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The Advancing America's Missile Defense Act of 2017 directs the Missile Defense Agency (MDA) to use Department of Defense (DOD) policies to accelerate the development, testing, and fielding of the redesigned kill vehicle, the multi-object kill vehicle, the C3 booster, a space-based sensor layer, an airborne laser on unmanned aerial vehicles, and an additional missile defense site, including the completion of any outstanding environmental impact statements for an additional missile defense site on the east coast or in the midwest regions of the United States.

DOD shall, subject to National Missile Defense funding, increase the number of U.S. ground-based interceptors by 28.

The MDA shall report to Congress on:

  1. infrastructure requirements to increase the number of ground-based interceptors at Missile Field 1 and Missile Field 2 at Fort Greely to 20 ground-based interceptors each,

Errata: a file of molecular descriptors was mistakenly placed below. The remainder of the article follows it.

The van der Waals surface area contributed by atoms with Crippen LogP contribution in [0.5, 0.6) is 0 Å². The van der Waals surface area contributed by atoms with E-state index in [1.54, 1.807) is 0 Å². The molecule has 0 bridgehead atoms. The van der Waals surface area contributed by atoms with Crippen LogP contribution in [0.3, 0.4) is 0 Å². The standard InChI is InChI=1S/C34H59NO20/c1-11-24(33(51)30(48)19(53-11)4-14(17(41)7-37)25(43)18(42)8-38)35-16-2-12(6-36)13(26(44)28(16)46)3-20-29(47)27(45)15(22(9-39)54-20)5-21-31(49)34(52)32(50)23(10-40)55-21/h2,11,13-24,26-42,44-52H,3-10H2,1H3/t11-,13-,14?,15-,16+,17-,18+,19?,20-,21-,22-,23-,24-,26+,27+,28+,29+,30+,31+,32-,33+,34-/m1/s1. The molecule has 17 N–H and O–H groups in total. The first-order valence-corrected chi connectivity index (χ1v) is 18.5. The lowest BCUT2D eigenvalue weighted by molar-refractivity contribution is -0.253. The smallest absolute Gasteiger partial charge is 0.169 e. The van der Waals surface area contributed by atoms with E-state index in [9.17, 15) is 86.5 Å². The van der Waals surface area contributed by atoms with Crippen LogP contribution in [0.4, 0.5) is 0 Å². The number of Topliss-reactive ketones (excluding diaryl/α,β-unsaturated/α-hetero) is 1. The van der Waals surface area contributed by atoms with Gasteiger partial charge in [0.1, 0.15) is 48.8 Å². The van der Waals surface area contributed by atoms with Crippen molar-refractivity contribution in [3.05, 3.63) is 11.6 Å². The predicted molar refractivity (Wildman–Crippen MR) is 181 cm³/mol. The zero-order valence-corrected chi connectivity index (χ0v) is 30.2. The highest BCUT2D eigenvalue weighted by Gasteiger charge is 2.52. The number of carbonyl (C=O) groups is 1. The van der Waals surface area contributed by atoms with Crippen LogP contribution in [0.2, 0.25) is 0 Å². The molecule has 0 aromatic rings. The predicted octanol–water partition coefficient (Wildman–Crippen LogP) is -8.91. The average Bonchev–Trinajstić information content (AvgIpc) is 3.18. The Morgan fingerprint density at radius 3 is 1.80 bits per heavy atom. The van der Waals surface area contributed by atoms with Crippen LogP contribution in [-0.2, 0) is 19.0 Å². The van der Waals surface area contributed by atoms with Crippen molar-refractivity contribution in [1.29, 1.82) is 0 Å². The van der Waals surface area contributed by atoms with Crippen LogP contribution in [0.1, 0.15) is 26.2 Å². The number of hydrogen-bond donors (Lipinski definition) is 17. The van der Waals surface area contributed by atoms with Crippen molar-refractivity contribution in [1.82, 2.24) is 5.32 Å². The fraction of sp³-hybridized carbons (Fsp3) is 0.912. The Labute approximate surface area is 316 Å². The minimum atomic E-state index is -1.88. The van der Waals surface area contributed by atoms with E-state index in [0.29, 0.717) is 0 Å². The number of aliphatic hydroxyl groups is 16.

2. increasing the capacity of the ground-based mid-course defense element of the ballistic missile defense system,
  3. the status of the integrated layers of missile defense radars, and
  4. a revised missile defense testing campaign plan that accelerates the development and deployment of new missile defense technologies.

DOD, by December 31, 2021, shall:

  1. execute any requisite construction to ensure that such missile fields or alternative fields at Fort Greely are capable of supporting and sustaining additional ground-based interceptors,
  2. deploy 14 additional ground-based interceptors to field 1 or an alternative field at as soon as technically feasible, and
  3. identify a ground-based interceptor stockpile storage site for a minimum of 14 ground-based interceptors.

The MDA shall develop, test, and deploy a highly reliable space-based missile defense sensor architecture for the ground-based midcourse defense system that provides specified functions and capabilities.

The content for this First Look was authored by the Congressional Research Service.


Sponsor: Don Young (R-AK-at large)

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